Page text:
In other projects, I am researching the impact of the Affordable Care Act on access to healthcare in Kentucky, and I have been working with [Keough-Hesburgh Professor of Economics] Bill Evans to explore the effectiveness of cancer treatment in older women.

AL: How did the Notre Dame faculty prepare you for the job market?

Munnich: In terms of the job market, I didn’t really understand how important—and rare—the amount of support I received from Notre Dame faculty was, until I talked with students from other programs who did not have a similar experience. Our job market preparation started very early, as we learned not only how to be researchers but how to engage in a research community.

I had the opportunity to attend several conferences as a graduate student, which was important for learning how to communicate about my research, getting feedback, and establishing relationships with other economists. We were encouraged to start working on independent research and submitting our papers to academic journals early in our studies, so that we’d learn about the publication process and ideally have published or publishable work by the time we went on the market—an important signal to future employers. We were given numerous opportunities to prepare for job interviews, and we were also able to see the hiring process firsthand by attending job talks given by candidates interviewing at Notre Dame.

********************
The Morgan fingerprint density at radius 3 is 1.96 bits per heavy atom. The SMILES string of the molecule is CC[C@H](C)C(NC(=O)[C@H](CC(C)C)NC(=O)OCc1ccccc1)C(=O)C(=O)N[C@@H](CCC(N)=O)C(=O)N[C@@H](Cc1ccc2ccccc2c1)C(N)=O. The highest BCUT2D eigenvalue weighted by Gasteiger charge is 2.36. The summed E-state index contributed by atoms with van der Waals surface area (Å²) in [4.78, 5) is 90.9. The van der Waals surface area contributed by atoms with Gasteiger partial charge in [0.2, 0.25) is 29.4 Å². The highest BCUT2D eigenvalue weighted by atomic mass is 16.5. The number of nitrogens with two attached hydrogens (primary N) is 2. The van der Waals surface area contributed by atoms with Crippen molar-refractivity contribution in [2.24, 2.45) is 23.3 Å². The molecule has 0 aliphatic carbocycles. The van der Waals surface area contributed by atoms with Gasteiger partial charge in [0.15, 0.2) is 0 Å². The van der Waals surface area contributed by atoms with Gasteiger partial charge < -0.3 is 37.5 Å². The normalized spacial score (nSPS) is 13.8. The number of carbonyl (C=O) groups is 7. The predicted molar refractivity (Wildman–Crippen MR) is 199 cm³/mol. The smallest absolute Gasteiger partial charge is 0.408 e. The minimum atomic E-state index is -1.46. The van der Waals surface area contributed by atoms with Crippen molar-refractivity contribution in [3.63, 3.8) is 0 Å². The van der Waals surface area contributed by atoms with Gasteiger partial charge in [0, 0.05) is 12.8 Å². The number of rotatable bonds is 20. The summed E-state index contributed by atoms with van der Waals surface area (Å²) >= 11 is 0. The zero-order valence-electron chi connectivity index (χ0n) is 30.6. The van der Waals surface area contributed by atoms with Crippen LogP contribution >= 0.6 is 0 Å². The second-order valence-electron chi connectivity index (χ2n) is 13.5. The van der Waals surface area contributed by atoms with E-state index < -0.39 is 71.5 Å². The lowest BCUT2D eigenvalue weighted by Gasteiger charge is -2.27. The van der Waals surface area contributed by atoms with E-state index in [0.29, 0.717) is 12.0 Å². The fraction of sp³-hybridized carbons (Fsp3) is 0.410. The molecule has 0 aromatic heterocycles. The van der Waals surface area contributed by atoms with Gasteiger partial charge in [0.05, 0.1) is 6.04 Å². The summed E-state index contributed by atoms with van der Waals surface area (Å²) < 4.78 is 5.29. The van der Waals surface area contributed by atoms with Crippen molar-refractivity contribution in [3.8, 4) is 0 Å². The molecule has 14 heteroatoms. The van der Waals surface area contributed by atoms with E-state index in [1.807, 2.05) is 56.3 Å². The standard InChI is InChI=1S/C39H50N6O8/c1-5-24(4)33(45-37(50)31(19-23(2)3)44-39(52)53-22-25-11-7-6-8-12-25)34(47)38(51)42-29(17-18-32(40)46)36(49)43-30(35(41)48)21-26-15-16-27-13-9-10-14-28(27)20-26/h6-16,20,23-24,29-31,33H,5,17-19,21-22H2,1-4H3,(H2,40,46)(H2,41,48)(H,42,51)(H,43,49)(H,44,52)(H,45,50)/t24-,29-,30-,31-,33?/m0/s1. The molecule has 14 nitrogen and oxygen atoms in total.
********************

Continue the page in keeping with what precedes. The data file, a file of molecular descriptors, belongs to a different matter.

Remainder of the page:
By the time I was actually on the job market, I felt well prepared and wasn’t surprised by much. I was constantly in contact with my committee about my interviews as they developed, and they were extremely generous in helping me navigate the process and advocating for me. In the end, I was very happy with all of my job options and chose an institution that fits my needs professionally and personally.

AL: While at Notre Dame, you won an Outstanding Graduate Student Instructor Award. In what ways did the faculty and resources at Notre Dame help prepare you to teach—and how has that helped you in your current position?

Munnich: While many graduate students only get classroom experience as a teaching assistant, at Notre Dame we were given the opportunity to independently teach courses. We had numerous teaching resources available, and working with the high-caliber undergraduates at Notre Dame was both challenging and extremely rewarding. By the time I started teaching as an assistant professor, I had experience prepping and teaching a course, and I felt confident being in front of a classroom.

AL: What did you enjoy most about the Ph.D. program at Notre Dame and what do you take away from the experience?

Munnich: The program was incredibly challenging, and I’ve never worked harder for anything in my life. But I always felt like I had team of faculty members and fellow students who sincerely wanted me to succeed. Even though I graduated nearly two years ago, I still look to my advisers and classmates from Notre Dame for advice.

AL: Is there anything else you would like to add?

Munnich: I’m amazed at how much the department has grown and developed since I started the Ph.D. program almost seven years ago. I’m fortunate to have had the opportunity to be part of this development, and I look forward to seeing how the program continues to grow in the future.